AMHERST – Officials with the Cumberland Health Authority are hoping to speed up wait times at the regional hospital by introducing a new triage system.
Beginning Tuesday, patients going to the emergency department at the Cumberland Regional Health Care Centre will notice changes in the way they are assessed and registered for treatment and care.
A new system, called nurse first triage, is being introduced and the CHA is optimistic the changes will ultimately help improve wait times. The system is being rolled out at regional hospitals across the province.
Cheryl Northcott, vice-president of patient care services, said the changes are patient-centred and focus on ensuring that those requiring immediate attention receive it as soon as possible.
“Presently when patients go to the emergency department they register first and then are assessed by a nurse. Based on their complaint and vital signs, they are assigned a triage score,” Northcott said. “That score is used to determine how quickly the person needs to be seen. The new system will see the assessment by a nurse and the triage score assigned before registration takes place which will aid in ensuring those patients who require immediate care receive it more quickly.”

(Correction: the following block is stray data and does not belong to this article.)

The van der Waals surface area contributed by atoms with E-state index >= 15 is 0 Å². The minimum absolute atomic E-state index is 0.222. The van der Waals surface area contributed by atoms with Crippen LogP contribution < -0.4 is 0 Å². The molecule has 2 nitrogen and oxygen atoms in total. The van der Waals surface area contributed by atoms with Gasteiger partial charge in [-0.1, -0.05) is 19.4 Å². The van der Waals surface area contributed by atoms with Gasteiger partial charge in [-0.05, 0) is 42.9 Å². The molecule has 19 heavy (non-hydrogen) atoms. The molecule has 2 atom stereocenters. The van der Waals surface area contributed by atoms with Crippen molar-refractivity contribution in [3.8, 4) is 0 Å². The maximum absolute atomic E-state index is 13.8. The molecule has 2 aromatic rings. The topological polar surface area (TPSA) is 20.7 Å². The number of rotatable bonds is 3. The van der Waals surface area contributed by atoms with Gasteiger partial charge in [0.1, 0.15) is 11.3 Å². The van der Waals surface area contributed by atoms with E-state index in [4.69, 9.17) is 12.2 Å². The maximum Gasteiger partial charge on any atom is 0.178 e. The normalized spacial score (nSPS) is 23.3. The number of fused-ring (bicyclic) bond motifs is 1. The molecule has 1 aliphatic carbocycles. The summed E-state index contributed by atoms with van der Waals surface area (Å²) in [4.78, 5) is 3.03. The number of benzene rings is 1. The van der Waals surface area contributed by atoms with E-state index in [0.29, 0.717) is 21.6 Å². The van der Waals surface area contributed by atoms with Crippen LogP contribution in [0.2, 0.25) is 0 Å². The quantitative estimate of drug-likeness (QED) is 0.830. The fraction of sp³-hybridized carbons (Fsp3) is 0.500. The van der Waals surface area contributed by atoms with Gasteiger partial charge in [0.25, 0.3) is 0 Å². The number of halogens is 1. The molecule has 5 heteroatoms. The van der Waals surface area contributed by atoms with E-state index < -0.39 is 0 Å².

Northcott said one of the goals of the new system is to help improve communication between the triage nurse, the rest of the emergency department team and the registration desk.
“We are confident these changes will improve patient flow, however the public also has an important role to play in helping this new process to work to full advantage,” she said.
Patients, she said, should always bring their health card when going to the ER. There may be cases when the nurse completing the triage score will be able to register the patient, but only if they have their health care with them.
Those who register for any health care service without bringing their health card, can expect a delay while their personal information is accessed through a detailed process.
Patients are also reminded to bring an up to date list of medications with them.
“Because any treatment or care you receive can be impacted by medications you are already taking, it is very important to bring an accurate list of medication or the actual bottles with you each time you access health care services,” Northcott said.
The ER at the regional hospitals sees more than 20,000 patients each year.